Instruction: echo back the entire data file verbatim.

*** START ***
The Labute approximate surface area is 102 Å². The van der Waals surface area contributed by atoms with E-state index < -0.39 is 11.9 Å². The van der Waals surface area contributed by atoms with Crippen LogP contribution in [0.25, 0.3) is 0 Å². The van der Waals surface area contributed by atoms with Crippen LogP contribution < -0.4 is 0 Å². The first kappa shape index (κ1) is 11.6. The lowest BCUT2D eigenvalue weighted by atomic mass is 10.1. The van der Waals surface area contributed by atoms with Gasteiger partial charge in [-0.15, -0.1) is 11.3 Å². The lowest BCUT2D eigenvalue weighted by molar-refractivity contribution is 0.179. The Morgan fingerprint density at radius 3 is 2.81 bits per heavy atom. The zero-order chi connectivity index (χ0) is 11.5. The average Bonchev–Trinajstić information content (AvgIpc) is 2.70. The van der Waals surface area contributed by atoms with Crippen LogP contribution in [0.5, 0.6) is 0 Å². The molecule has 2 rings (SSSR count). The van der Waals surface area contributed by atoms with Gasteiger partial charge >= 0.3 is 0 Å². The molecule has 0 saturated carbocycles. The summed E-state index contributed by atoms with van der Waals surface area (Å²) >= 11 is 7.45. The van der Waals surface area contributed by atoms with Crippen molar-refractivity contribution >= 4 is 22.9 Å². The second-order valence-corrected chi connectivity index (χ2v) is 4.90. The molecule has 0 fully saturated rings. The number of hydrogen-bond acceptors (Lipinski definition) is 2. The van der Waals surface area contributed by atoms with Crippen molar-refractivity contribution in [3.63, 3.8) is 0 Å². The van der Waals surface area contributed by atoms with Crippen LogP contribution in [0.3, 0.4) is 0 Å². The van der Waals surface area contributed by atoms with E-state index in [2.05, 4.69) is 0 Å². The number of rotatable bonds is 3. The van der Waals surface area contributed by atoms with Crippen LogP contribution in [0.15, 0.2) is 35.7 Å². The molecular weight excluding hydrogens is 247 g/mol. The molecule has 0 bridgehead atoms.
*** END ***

The Labute approximate surface area is 102 Å². The van der Waals surface area contributed by atoms with E-state index < -0.39 is 11.9 Å². The van der Waals surface area contributed by atoms with Crippen LogP contribution in [0.25, 0.3) is 0 Å². The van der Waals surface area contributed by atoms with Crippen LogP contribution < -0.4 is 0 Å². The first kappa shape index (κ1) is 11.6. The lowest BCUT2D eigenvalue weighted by atomic mass is 10.1. The van der Waals surface area contributed by atoms with Gasteiger partial charge in [-0.15, -0.1) is 11.3 Å². The lowest BCUT2D eigenvalue weighted by molar-refractivity contribution is 0.179. The Morgan fingerprint density at radius 3 is 2.81 bits per heavy atom. The zero-order chi connectivity index (χ0) is 11.5. The average Bonchev–Trinajstić information content (AvgIpc) is 2.70. The van der Waals surface area contributed by atoms with Crippen LogP contribution in [0.5, 0.6) is 0 Å². The molecule has 2 rings (SSSR count). The van der Waals surface area contributed by atoms with Gasteiger partial charge >= 0.3 is 0 Å². The molecule has 0 saturated carbocycles. The summed E-state index contributed by atoms with van der Waals surface area (Å²) >= 11 is 7.45. The van der Waals surface area contributed by atoms with Crippen molar-refractivity contribution >= 4 is 22.9 Å². The second-order valence-corrected chi connectivity index (χ2v) is 4.90. The molecule has 0 fully saturated rings. The number of hydrogen-bond acceptors (Lipinski definition) is 2. The van der Waals surface area contributed by atoms with Crippen molar-refractivity contribution in [3.63, 3.8) is 0 Å². The van der Waals surface area contributed by atoms with Crippen LogP contribution in [0.3, 0.4) is 0 Å². The van der Waals surface area contributed by atoms with E-state index in [2.05, 4.69) is 0 Å². The number of rotatable bonds is 3. The van der Waals surface area contributed by atoms with Crippen LogP contribution in [0.15, 0.2) is 35.7 Å². The molecular weight excluding hydrogens is 247 g/mol. The molecule has 0 bridgehead atoms.